A Tweet calling for harassment to protect women’s chastity
A controversial hashtag has triggered a raging war of words on the subject of Saudi women working as cashiers in local supermarkets and major department stores. In Twitter, the hashtag — #harassfemalecashiers — was the focus of criticism of many Saudi intellectuals and concerned citizens who are interested in the integrity of Saudi society.
When the international media such as the BBC, Financial Times and the Huffington Post caught onto the story, they reported it as a single provocation of one Saudi so-called-cleric who thought it was a good way to discourage women from working, and in fact forcing them to quit, by making them feel sexually threatened and uncomfortable in the work place. Although he later denied being the initiator of the Twitter hashtag, he never condemned the hostile anti-social message it sent.
Encouraging men to behave criminally against women such as sexual harassment cannot be tolerated as an expression of opinion. The campaign is a violation of the rights of Saudi society and the people behind it must be held accountable, and their behavior denounced by all factions of society.
With more Saudi women entering the labor market each year to support the growing economy, comes the need to advance more legislations and regulations to protect these women not just from harassment in the work place, but also from such radical calls that may inadvertently encourage abuse toward women.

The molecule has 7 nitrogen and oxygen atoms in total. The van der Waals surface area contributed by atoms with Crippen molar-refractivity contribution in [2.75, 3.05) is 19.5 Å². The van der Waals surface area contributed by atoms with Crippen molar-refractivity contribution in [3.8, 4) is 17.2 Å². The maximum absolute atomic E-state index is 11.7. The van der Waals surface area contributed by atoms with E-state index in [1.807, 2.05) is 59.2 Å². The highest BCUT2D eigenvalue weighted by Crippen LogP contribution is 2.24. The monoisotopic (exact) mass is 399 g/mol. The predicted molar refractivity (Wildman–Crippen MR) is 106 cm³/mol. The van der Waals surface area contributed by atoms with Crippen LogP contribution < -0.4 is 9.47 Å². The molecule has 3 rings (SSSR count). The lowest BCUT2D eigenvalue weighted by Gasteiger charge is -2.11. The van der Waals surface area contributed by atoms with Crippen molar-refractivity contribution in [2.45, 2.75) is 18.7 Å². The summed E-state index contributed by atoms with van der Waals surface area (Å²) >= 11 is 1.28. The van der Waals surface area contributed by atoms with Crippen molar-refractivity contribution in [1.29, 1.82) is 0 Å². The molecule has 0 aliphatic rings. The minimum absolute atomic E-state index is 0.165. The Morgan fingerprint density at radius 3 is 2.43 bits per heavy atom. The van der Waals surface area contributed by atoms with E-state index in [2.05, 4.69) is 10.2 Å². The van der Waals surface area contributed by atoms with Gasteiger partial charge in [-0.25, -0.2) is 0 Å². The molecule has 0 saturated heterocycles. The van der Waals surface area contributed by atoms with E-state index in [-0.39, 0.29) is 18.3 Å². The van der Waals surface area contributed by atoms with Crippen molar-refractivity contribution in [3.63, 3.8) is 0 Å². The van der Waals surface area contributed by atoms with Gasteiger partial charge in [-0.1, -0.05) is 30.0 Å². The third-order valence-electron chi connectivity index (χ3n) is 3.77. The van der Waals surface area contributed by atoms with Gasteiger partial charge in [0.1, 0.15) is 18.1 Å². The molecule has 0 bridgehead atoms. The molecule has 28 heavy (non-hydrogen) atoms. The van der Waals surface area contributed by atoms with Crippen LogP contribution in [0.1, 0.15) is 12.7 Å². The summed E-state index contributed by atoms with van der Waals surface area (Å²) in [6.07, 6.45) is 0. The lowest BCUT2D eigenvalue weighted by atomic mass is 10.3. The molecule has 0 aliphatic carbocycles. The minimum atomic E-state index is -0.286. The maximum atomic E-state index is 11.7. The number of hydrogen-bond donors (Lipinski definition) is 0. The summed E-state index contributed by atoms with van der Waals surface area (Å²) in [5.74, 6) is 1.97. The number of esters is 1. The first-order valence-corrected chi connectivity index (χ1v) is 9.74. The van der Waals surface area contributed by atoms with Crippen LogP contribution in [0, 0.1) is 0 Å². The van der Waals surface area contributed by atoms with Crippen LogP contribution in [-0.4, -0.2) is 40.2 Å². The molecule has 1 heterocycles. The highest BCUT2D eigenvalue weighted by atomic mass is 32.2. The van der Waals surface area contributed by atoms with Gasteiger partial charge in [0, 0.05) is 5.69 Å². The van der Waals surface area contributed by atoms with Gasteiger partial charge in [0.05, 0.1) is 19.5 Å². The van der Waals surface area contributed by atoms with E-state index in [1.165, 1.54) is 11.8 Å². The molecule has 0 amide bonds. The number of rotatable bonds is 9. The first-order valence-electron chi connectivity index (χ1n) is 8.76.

This fanatical campaign that is carried by some segments of society to express their rejection of this type of jobs for women, and their continuous attempt to challenge the government new labor laws, cannot be justified as “chivalrous” jealousy on behalf of Saudi women. On the contrary, it is a clear indication of their suspicions and rigid perceptions of Saudi women and of society as a whole.
If there is genuine fear among conservatives over the future of female personnel, then they should not be investing time and effort on challenging government laws regarding the right for women to work, but on actually finding ways to protect these women from harassment not only in the work place, but in fact anywhere. But it seems it is not in their interest to do so, since it would mean they would lose control over their women.
This call for the harassment of women employees by an irrelevant minority manifests their psychological problems and hunger for fame at any price. Their ill-fated quest on stopping positive change and progress in Saudi society will surly end in vain.
A tweet: “The intense campaigns against domestic violence, rape, sexual harassment, and inequity in the schools all too often depend on an image of women as weak and victimized.” — Katherine Dunn
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